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Cory Booker Has 280,000 Constituents. And 1.4 Million Followers.

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Cory Booker at a block party in Belleville, N.J., on July 27, 2013.  

Booker has spent seven years now as the super-tweeting superhero of Newark—living for years in a housing project that has since been torn down, camping out in a drug market­place, inviting Sandy refugees over to his house to watch his sci-fi DVDs, and, recently, living for a week on a food-stamp budget of $4 a day. Many Jersey Democrats wanted Booker to run for governor against Chris Christie, that other ascendant Jersey politico, even though they thought he probably couldn’t win. (Booker insists he could have beaten Christie, but thought senator was a better fit.)

And next week, in an all-but-certified primary that precedes what promises to be a similarly speed-bump-less special election in October to fill the seat vacated after Senator Frank Lautenberg died earlier this year, Booker will be effectively anointed one of the most famous junior senators in the country, a pop star of purposeful post-partisan humanism.

Booker’s opponents in the primary—journeymen congressmen Frank Pallone and Rush Holt—are well qualified, with solid records and accomplishments for the state. But nobody has ever heard much from them outside of their districts, and since the special election is happening so quickly, the thinking is that they don’t stand a chance against the mayor’s name in lights. Newark has only a quarter-million residents, but Booker’s got over 1.4 million Twitter followers; part ownership in a social-media platform called #waywire (where Jeff Zucker’s teenage son is on the board); regular TV-news-chat-show appearances and a role on a Sundance-channel reality show called Brick City; and high-altitude friendships with Gayle King, Rachel Maddow, and Zuckerberg, as well as hedge-fund bigs like Bill Ackman, Leon G. Cooperman, and Boykin Curry (whose brother, Marshall, made Street Fight). This is not the profile of a regional politician on the rise but an already-national figure seeking to take his show to a more prominent venue. Buzzworthy Booker has pretty much his own dedicated beat writer on BuzzFeed and both writes for and is covered extensively by his friend Arianna Huffington’s little news blog. If last year the Star-Ledger figured out that he was away from Newark almost a quarter of the time—his critics say the day-to-day mechanics of municipal government increasingly bore him—that doesn’t seem to threaten his way to the Senate, where he’ll represent one of the country’s wealthiest states from one of its poorest corners.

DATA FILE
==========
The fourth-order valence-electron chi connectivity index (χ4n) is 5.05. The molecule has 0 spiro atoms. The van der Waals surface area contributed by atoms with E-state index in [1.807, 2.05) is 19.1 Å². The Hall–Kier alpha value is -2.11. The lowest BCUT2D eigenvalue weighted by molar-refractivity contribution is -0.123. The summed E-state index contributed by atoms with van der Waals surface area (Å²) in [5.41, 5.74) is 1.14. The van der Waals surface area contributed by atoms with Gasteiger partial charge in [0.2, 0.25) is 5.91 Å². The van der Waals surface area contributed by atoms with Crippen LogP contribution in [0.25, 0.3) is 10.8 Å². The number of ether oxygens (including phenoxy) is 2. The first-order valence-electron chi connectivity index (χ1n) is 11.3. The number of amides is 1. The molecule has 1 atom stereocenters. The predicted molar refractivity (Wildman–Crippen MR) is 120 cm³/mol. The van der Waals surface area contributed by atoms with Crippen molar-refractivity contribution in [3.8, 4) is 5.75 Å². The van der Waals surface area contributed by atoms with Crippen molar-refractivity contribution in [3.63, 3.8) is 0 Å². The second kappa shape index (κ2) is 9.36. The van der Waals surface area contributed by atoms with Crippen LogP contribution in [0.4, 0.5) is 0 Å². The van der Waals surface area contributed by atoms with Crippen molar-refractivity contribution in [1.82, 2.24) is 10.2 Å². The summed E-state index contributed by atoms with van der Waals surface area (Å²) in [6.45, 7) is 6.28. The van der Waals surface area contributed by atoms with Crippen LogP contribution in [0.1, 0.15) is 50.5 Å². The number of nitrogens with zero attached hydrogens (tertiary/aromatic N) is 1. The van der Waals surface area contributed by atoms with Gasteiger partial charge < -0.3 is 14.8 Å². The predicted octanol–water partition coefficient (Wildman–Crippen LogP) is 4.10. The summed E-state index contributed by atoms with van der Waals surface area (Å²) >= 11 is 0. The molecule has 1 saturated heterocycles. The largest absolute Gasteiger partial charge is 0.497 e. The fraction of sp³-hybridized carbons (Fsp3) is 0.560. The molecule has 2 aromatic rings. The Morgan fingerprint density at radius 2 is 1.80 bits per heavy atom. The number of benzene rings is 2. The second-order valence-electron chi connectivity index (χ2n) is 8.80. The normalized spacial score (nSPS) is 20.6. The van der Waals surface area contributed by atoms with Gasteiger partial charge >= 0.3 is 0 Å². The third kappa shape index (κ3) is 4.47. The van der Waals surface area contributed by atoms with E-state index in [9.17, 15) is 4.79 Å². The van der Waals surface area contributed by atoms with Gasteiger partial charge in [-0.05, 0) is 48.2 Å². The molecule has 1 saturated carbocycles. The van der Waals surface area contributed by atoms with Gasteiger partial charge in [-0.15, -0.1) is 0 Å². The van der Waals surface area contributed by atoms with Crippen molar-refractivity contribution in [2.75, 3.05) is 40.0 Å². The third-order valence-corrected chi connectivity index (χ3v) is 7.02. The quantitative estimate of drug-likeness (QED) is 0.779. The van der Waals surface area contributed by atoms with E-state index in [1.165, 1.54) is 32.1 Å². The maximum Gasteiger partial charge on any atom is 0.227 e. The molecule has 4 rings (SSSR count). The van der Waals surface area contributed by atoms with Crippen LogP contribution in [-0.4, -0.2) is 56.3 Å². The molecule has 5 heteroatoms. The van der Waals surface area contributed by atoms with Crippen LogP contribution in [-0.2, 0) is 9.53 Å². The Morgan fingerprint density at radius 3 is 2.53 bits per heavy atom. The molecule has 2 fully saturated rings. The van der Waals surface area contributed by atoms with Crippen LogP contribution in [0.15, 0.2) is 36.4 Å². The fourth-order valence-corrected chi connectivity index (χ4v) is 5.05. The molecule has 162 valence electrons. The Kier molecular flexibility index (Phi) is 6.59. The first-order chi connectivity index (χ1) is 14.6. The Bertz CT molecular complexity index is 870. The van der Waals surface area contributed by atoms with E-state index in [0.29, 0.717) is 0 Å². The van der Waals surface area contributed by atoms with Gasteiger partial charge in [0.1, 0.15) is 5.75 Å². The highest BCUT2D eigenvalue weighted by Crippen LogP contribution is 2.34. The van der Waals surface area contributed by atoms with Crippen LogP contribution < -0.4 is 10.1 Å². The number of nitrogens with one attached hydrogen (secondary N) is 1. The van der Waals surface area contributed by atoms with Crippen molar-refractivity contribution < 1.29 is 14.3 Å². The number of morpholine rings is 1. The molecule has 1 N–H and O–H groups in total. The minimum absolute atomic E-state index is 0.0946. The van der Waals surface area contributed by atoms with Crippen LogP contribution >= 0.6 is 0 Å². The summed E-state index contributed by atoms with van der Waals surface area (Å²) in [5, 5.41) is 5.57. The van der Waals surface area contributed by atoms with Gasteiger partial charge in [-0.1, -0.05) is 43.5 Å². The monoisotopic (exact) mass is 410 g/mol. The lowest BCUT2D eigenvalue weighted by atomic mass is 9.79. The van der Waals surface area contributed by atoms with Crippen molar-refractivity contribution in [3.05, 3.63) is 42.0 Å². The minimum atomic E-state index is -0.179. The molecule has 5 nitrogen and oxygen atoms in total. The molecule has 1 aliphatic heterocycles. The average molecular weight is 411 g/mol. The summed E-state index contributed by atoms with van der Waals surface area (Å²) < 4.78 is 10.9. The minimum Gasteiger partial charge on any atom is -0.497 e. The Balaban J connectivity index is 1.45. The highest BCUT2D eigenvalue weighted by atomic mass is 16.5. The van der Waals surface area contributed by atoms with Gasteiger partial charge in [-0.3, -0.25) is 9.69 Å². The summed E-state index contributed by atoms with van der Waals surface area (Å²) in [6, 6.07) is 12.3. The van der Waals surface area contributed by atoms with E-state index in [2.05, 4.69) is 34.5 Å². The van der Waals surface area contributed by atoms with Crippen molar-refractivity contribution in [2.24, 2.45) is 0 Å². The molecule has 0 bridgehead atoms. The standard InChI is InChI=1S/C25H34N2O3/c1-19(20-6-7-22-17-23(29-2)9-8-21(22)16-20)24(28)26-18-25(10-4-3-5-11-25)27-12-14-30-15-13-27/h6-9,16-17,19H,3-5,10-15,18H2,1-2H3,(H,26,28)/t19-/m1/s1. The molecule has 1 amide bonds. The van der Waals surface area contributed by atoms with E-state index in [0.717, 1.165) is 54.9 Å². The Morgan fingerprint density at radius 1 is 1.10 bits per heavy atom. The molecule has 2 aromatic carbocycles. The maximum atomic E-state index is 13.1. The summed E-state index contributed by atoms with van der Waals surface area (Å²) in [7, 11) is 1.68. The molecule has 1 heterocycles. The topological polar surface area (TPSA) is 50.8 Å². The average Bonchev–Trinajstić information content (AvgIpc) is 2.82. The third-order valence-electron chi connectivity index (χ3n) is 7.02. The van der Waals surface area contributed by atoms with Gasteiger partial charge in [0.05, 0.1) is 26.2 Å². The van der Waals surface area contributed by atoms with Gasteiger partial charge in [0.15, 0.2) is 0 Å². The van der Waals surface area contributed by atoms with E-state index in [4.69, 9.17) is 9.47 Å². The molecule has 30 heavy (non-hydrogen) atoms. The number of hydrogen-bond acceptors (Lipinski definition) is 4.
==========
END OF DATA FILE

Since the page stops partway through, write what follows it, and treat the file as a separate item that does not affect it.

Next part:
The story of Booker’s career has always been a story of ascent, about moving from one place to another with adaptive ease. Booker’s a private-equity-friendly, venture-capital-conversant Bloombergian pragmatist who can talk “solutionism,” and can do it in the urgent poetics of the black church, in which he grew up. (He calls poverty our “American apartheid.”) He knows more about Judaism than most suburban Jews he meets—which isn’t a bad fund-raising shtick—but also spent time with Deepak Chopra in an ashram in India, and he tweets out so many uplifting quotes that Huffington joked to me that if you follow his feed for a day, you can build a commencement speech. A management consultant in community-organizer clothing, and an underclass fix-it man with a locally tested policy pitch he can retail nationally, Booker’s running to be the social-media senator from the Twitterocratic nation of tomorrow.

“My constituency is technically only 280,000 people,” he said earlier this year at SXSW in Austin (at an event named, auspiciously: “Cory Booker: New Media Politician”), “but it’s also the United States. It’s time to wake people up again, and we can do that.”

Newark is only about ten miles from Manhattan, but it seems further, and if you make the mistake of taking the pokey path train, the trip can take as long as an hour.

The city is the largest in New Jersey, but it’s a pretty small place, too—it’s an easy walk from Newark Penn Station and its surrounding unfriendly fortress of modern office buildings to the Robert Treat Center, where Booker has his campaign offices in a well-worn, circa-1916 building. And it’s not much of a hike from there to the impressive old City Hall. Walk just a few minutes farther, up past All Brothers Liquors #1 and a grand former synagogue turned Church of God in Christ, and you reach Martin Luther King Jr. Boulevard. On one side of the street is an Islamic center broadcasting a loudspeaker message about absentee fathers and hellfire; look east, and there’s downtown Manhattan in the distance. This is the street of the Brick Towers projects, where the legend of Booker in Newark found its footing. More than a decade later, with Booker poised to leave for Washington, the towers have been torn down, with the as-yet-unfulfilled promise of a more comfortable, smaller-scale development to replace them, and the block renamed for Virginia Jones, the local activist who encouraged Booker, then a tenants-rights lawyer, to run for office.


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